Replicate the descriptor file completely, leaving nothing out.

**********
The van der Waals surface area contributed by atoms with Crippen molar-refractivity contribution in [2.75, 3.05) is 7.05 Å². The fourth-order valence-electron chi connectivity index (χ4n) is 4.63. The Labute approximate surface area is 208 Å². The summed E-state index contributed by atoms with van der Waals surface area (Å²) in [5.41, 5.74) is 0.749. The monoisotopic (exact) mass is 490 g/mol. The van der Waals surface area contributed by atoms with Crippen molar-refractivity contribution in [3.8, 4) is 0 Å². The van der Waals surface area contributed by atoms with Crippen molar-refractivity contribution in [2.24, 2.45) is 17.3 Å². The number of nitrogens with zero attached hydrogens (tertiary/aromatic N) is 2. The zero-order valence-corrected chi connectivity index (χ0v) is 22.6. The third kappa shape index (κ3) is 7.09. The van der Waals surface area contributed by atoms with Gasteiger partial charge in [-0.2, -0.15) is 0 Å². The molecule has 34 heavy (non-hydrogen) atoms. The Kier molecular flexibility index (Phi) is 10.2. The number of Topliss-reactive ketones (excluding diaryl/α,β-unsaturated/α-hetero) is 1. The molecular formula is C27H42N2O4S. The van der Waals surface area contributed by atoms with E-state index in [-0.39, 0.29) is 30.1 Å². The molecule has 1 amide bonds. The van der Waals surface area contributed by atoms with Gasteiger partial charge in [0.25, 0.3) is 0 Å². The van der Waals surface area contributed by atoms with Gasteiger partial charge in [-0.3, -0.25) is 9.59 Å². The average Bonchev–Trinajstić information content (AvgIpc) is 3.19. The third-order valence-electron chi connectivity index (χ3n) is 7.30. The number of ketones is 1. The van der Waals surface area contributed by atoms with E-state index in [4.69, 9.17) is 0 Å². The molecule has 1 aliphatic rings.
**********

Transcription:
The van der Waals surface area contributed by atoms with Crippen molar-refractivity contribution in [2.75, 3.05) is 7.05 Å². The fourth-order valence-electron chi connectivity index (χ4n) is 4.63. The Labute approximate surface area is 208 Å². The summed E-state index contributed by atoms with van der Waals surface area (Å²) in [5.41, 5.74) is 0.749. The monoisotopic (exact) mass is 490 g/mol. The van der Waals surface area contributed by atoms with Crippen molar-refractivity contribution in [3.8, 4) is 0 Å². The van der Waals surface area contributed by atoms with Crippen molar-refractivity contribution in [2.24, 2.45) is 17.3 Å². The number of nitrogens with zero attached hydrogens (tertiary/aromatic N) is 2. The zero-order valence-corrected chi connectivity index (χ0v) is 22.6. The third kappa shape index (κ3) is 7.09. The van der Waals surface area contributed by atoms with Gasteiger partial charge in [-0.2, -0.15) is 0 Å². The molecule has 34 heavy (non-hydrogen) atoms. The Kier molecular flexibility index (Phi) is 10.2. The number of Topliss-reactive ketones (excluding diaryl/α,β-unsaturated/α-hetero) is 1. The molecular formula is C27H42N2O4S. The van der Waals surface area contributed by atoms with E-state index in [-0.39, 0.29) is 30.1 Å². The molecule has 1 amide bonds. The van der Waals surface area contributed by atoms with Gasteiger partial charge in [0.25, 0.3) is 0 Å². The van der Waals surface area contributed by atoms with Gasteiger partial charge in [-0.3, -0.25) is 9.59 Å². The average Bonchev–Trinajstić information content (AvgIpc) is 3.19. The third-order valence-electron chi connectivity index (χ3n) is 7.30. The number of ketones is 1. The van der Waals surface area contributed by atoms with E-state index in [4.69, 9.17) is 0 Å². The molecule has 1 aliphatic rings.